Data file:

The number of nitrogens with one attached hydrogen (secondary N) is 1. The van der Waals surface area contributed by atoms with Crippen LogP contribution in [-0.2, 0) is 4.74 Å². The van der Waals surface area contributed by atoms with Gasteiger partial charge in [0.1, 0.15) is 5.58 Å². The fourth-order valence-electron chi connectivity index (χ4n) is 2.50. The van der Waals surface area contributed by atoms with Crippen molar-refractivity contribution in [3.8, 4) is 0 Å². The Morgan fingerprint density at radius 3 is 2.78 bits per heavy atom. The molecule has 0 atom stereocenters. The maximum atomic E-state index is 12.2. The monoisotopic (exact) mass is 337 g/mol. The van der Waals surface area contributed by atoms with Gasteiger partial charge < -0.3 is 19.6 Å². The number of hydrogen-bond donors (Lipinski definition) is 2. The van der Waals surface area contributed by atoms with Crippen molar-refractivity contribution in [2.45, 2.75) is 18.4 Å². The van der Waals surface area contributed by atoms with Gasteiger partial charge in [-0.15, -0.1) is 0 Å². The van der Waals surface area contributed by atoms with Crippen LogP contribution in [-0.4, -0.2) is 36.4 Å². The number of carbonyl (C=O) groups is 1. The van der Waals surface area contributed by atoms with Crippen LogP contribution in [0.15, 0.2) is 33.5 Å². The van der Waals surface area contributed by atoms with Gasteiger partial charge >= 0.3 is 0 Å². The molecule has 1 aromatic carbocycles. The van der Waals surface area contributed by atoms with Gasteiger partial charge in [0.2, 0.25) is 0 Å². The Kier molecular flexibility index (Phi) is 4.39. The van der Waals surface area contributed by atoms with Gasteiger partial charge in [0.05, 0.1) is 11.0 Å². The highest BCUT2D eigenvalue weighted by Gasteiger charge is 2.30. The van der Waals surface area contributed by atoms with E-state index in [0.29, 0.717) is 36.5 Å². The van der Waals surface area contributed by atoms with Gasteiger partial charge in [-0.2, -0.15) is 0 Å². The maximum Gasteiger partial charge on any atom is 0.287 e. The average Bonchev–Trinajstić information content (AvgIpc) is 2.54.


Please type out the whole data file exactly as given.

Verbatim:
The number of nitrogens with one attached hydrogen (secondary N) is 1. The van der Waals surface area contributed by atoms with Crippen LogP contribution in [-0.2, 0) is 4.74 Å². The van der Waals surface area contributed by atoms with Gasteiger partial charge in [0.1, 0.15) is 5.58 Å². The fourth-order valence-electron chi connectivity index (χ4n) is 2.50. The van der Waals surface area contributed by atoms with Crippen molar-refractivity contribution in [3.8, 4) is 0 Å². The Morgan fingerprint density at radius 3 is 2.78 bits per heavy atom. The molecule has 0 atom stereocenters. The maximum atomic E-state index is 12.2. The monoisotopic (exact) mass is 337 g/mol. The van der Waals surface area contributed by atoms with Gasteiger partial charge < -0.3 is 19.6 Å². The number of hydrogen-bond donors (Lipinski definition) is 2. The van der Waals surface area contributed by atoms with Crippen molar-refractivity contribution in [2.45, 2.75) is 18.4 Å². The van der Waals surface area contributed by atoms with Gasteiger partial charge in [-0.15, -0.1) is 0 Å². The van der Waals surface area contributed by atoms with Crippen LogP contribution in [-0.4, -0.2) is 36.4 Å². The number of carbonyl (C=O) groups is 1. The van der Waals surface area contributed by atoms with Crippen LogP contribution in [0.15, 0.2) is 33.5 Å². The van der Waals surface area contributed by atoms with Gasteiger partial charge >= 0.3 is 0 Å². The molecule has 1 aromatic carbocycles. The van der Waals surface area contributed by atoms with Gasteiger partial charge in [0.2, 0.25) is 0 Å². The Kier molecular flexibility index (Phi) is 4.39. The van der Waals surface area contributed by atoms with Gasteiger partial charge in [0.05, 0.1) is 11.0 Å². The highest BCUT2D eigenvalue weighted by Gasteiger charge is 2.30. The van der Waals surface area contributed by atoms with E-state index in [0.29, 0.717) is 36.5 Å². The van der Waals surface area contributed by atoms with Gasteiger partial charge in [-0.2, -0.15) is 0 Å². The maximum Gasteiger partial charge on any atom is 0.287 e. The average Bonchev–Trinajstić information content (AvgIpc) is 2.54.